July 26, 2016 —
The Polaris Music Prize released its 2016 short list on July 14. The annual award, along with $50,000, is given to the Canadian artist whose album is considered to have the most artistic merit, without taking into consideration factors like genre or sales.
This year’s 10 shortlisted nominees range from Vancouver pop-punkers PUP to up-and-coming Haitian-Canadian electronic producer Kaytranada.
Three Gauntlet writers picked our favourites to win this year’s Polaris Prize. The winner will be announced at a gala on September 19, streamed live on CBC Music. But just remember when you see the winner — you heard it here first.
If this was 2012, it would seem inconceivable to give an award based on musical excellence to a bubblegum pop artist. But former Canadian Idol contestant Carly Rae Jepsen shocked many as her latest album, E•MO•TION, received widespread praise for its masterful composition.
Though the “Call Me Maybe” singer’s latest album didn’t attain the commercial success of her previous work, E•MO•TION is a fantastically fun album. The record marks a maturing of Jepsen’s sound and lyricism, and is pop music at its finest.
Among the Polaris nominees, E•MO•TION stands out as the lone mainstream pop album. Though I admire the alternative sound of the other artists, I think it’s wrong to say that a pop album is undeserving of the award.
It’s impossible not to get lost in the music of album opener “Run Away With Me,” a blissfully composed aural work of art. The single is infectiously captivating, with the variety of sounds blending together seamlessly. And it’s hard to imagine there are Canadians who haven’t had “I Really Like You” stuck in their head at least once since the single’s release.
The album includes deeper cuts like “Your Type” and “All That,” as well as club bangers like disco house fusion “I Didn’t Just Come Here to Dance.”
If the Polaris Music Prize was simply about recognizing lesser-known Canadian indie artists, the record’s prize eligibility could be questioned. But the degree to which every song on the LP is impeccably polished makes E•MO•TION my choice for the Polaris Prize.
Or maybe I’m just a sucker for saxophone riffs layered on top of Carly “Slay’s” voice.
There was a bit of controversy surrounding this year’s Junos — Canada’s significantly more mainstream music awards — when no female artists were nominated for the “Artist of the Year” and “Album of the Year” categories. Among the nomination snubs, one absence stood out — Grimes’ exceptional fourth album, Art Angels.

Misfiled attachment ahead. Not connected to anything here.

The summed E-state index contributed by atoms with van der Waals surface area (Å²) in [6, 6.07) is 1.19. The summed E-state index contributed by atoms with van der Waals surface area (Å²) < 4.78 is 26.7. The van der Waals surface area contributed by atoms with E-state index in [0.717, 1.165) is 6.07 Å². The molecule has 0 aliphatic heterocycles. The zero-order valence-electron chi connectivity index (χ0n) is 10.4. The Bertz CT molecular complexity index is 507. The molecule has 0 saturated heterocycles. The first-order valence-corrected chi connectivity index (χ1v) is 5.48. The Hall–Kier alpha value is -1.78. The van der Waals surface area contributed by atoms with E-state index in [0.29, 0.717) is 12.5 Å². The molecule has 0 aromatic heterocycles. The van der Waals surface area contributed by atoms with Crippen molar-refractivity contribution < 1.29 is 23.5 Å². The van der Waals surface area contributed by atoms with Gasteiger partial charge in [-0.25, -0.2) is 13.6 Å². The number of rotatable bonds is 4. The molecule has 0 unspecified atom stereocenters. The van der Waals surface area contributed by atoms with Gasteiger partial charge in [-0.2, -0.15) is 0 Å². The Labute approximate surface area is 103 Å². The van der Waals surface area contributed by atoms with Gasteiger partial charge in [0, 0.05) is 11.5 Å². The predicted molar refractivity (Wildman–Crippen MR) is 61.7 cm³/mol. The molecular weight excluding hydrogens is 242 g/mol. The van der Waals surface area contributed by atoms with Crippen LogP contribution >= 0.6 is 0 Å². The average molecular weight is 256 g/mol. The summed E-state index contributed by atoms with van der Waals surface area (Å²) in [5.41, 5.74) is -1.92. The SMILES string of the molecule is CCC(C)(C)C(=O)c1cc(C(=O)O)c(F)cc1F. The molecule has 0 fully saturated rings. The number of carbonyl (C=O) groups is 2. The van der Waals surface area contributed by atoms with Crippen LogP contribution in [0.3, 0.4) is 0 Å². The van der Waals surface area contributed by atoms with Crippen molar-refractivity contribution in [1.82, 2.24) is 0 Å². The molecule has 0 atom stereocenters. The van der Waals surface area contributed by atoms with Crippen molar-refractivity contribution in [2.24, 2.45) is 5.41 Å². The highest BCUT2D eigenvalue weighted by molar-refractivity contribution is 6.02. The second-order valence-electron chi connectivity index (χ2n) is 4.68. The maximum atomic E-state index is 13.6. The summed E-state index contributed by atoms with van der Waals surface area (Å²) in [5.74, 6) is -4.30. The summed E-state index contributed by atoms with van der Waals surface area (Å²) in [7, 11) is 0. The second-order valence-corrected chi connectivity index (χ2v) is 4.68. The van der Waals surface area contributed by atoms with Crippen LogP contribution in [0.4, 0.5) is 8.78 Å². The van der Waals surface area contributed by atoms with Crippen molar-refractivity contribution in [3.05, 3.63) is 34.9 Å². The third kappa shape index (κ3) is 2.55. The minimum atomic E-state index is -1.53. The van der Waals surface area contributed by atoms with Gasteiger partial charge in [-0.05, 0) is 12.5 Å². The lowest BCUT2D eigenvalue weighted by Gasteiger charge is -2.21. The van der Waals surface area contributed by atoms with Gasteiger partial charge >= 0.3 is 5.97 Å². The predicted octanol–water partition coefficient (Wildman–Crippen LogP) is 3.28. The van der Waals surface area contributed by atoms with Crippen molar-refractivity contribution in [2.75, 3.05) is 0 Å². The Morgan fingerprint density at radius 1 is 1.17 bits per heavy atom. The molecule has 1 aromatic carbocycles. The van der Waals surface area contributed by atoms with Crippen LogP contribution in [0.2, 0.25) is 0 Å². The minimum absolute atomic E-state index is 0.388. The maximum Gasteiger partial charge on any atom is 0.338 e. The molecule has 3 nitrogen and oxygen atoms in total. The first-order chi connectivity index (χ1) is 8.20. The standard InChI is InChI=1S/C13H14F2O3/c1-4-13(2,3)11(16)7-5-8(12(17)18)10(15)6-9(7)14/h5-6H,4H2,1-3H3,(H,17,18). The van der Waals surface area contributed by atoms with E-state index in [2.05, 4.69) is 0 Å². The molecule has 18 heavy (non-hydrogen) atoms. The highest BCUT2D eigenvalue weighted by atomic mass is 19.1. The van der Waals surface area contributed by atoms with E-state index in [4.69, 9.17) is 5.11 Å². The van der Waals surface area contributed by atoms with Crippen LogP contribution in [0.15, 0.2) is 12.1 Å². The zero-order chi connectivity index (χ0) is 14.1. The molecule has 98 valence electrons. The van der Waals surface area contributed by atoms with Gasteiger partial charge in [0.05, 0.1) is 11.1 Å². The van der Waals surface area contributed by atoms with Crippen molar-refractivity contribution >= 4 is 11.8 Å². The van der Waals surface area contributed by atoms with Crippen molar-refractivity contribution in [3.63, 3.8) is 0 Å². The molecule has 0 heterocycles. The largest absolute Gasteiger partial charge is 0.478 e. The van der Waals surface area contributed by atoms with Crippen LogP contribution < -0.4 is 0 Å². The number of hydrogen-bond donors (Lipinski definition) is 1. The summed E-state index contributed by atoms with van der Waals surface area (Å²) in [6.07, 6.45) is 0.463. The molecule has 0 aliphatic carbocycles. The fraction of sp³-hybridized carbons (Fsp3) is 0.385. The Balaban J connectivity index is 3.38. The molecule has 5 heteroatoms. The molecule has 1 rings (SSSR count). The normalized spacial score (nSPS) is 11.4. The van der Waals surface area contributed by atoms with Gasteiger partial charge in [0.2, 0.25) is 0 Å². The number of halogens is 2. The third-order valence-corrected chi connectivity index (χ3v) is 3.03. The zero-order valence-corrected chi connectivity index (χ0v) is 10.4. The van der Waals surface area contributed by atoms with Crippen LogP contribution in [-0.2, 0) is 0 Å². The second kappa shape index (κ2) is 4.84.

Claire Boucher, who releases music as Grimes, is a Vancouver songwriter creating a unique brand of pop music that’s both incredibly ambitious and downright fun to listen to. Art Angels is her most fully-realized work yet.
The album has a fair share of standard pop cuts, like lead single “Flesh Without Blood” and the incredibly catchy “Pin,” which gets stuck in my head on a weekly basis. But there are also some fairly experimental tracks scattered throughout the album — most notably “SCREAM,” where Boucher, well, screams.
What ties these tracks together is how amazingly crisp they sound. Listening to these songs with headphones on and the volume cranked is damn near transcendental thanks to Boucher’s skilled production. And that’s especially true with “REALITI,” the album’s best song and the vessel for one of the most crushing pop choruses ever committed to tape.
Art Angels is a statement, as Boucher shoots down expectations that have dogged her since the 2012 single “Oblivion.” “I’ll never be your dream girl,” she sings on the closer “Butterfly,” asserting she just doesn’t give a shit what anyone thinks about her music.
Grimes has made incredible pop music for years and Art Angels is her crowning achievement. It’s time Canada gives her the recognition she deserves
After two EPs and two albums, Andy Shaufs melancholic rhythms and waspish, deeply personal lyrics finally receive overdue recognition on the Polaris short list. On The Party, Shauf brings recognitions to Regina’s often overlooked, but potent and noteworthy music scene.
Shauf’s lyricism often reads more like a memoir than a song, with subject matter relatable to anyone who’s spent time in a dreary rural setting. From the album’s cover art to the title and through each song, Shauf commits to his unique brand of grim and accurate social commentary.
The album is full of relaxed beats and music produced through the simple and cheap process of recording in his parents’ basement. With Shauf’s adherence to the traditional singer-songwriter style, he makes a splendid addition to Canada’s storied Arts and Crafts Label. Shauf handles all of the instrumentals on The Party with the exception of the strings, proving to be more than just a breathy vocalist.
Opener “The Magician” is one of the best examples of Shauf’s ability to weave affecting narratives through baroque arrangements.
Album highlight “The Worst in You” is a harmonic tune about an ill-fated relationship. These tracks, like many on the album, reflect upon the hazy atmosphere that can overtake a party as it reaches its conclusion.
The album’s poignant depiction of life in rural Canada makes Shauf an artist to keep on your radar. He’s certainly a worthy recipient of this year’s Polaris Prize.